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Thread: Vintage work crew photos

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    Supporting Member Toolmaker51's Avatar
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    I learned 18374526 ..18473625 ....... 18527364 .............. 1867532..4?................
    So I started over, with the lawnmower, graduated to Harley, got my AA with 3 cyl Lister Petter, without a VW 4 or Fiat 5 available; made serious MBA jump with a slant 6 Dodge......... Wouldn't be doing aircraft 7 or 9 cylinder radials or Ferrari's, yet always gnawing at me this divulgence of our murky past would surface eventually.

    Actually, I caught the 18436572 bug in our drive way, failure meant missed date. Classroom and laboratory, the engine compartment of new to me '57 283. Conducted intense gain of function research centered on distributor replacement. The jab; after walking 4 miles for a long enough flat-blade screwdriver to clock the oil pump shaft.
    As years went by, found that pattern is not exactly rare, it's numbering sequence of the block.
    I used to part off tops of used distributor caps for buddies, appreciating view of the rotor while setting valve lash. Still have one left, for 235 straight 6.
    Seemed most of us were GM fans, but just helped a Ford'er Sunday, 1700 miles away. While he's thrashing a Y block, by text and camera phone pics. We thought out loud same instant, "Who'd of thought such a conglomeration of situations might one day coincide?"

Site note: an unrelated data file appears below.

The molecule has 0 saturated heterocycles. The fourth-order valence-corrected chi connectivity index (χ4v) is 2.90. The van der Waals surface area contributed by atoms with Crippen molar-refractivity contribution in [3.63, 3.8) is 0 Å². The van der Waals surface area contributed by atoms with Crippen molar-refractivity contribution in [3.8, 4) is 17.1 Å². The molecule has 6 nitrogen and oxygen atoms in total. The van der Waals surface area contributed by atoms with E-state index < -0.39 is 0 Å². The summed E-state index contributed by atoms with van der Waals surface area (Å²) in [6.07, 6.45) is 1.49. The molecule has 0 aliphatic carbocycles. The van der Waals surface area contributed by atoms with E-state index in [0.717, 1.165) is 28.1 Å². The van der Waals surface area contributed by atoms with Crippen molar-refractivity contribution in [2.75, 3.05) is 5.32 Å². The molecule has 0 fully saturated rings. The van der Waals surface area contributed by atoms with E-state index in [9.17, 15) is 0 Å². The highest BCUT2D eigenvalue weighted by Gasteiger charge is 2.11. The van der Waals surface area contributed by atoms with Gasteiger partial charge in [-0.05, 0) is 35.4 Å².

The CA auto culture is visible here (Mid West) too, at roughly same population ratio. Not 'tuners', or showroom ready-mades; I mean car and bike builders. Salina, KS, said to be highest concentration. Somewhere in Nebraska there's a legitimate circuit on country roads, cordoned off for the event.
    Why not, if it works F1 in Italian cities and Long Beach CA Gran Prix...
    Found it! I'd build a mid-engine Factory5 around all aluminum Buick first... https://sorcrace.com/
    There's another on rural roads, straightaways and mostly 90 turns, meaning FLAT 90's with a drainage ditch, narrow gravel shoulders, no berms or curbs. Reckon Shelby roadster patterns could do that; you know 0-100-0 in a quarter mile.

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    Last edited by Toolmaker51; Jun 7, 2022 at 02:06 PM.
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    Toolmaker51
    ...we'll learn more by wandering than searching...

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    Supporting Member jimfols's Avatar
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    18436572
    15426378

    The SBC fires the same as my FE Ford. Just the cylinders are numbered differently.

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    Jim

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    Jon
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    Line shaft driven factory and workers. Brazil, 1880.

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    Just about the right height when one of those flat belts comes off, to take a man's shoulder off. The first orange packing house I worked, had a flat belt driven belt-and-roll sizer. We had belts everywhere and the equipment to stitch them. Even in modern tech, ca 1975, it was a bear to keep them adjusted.

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    Supporting Member Toolmaker51's Avatar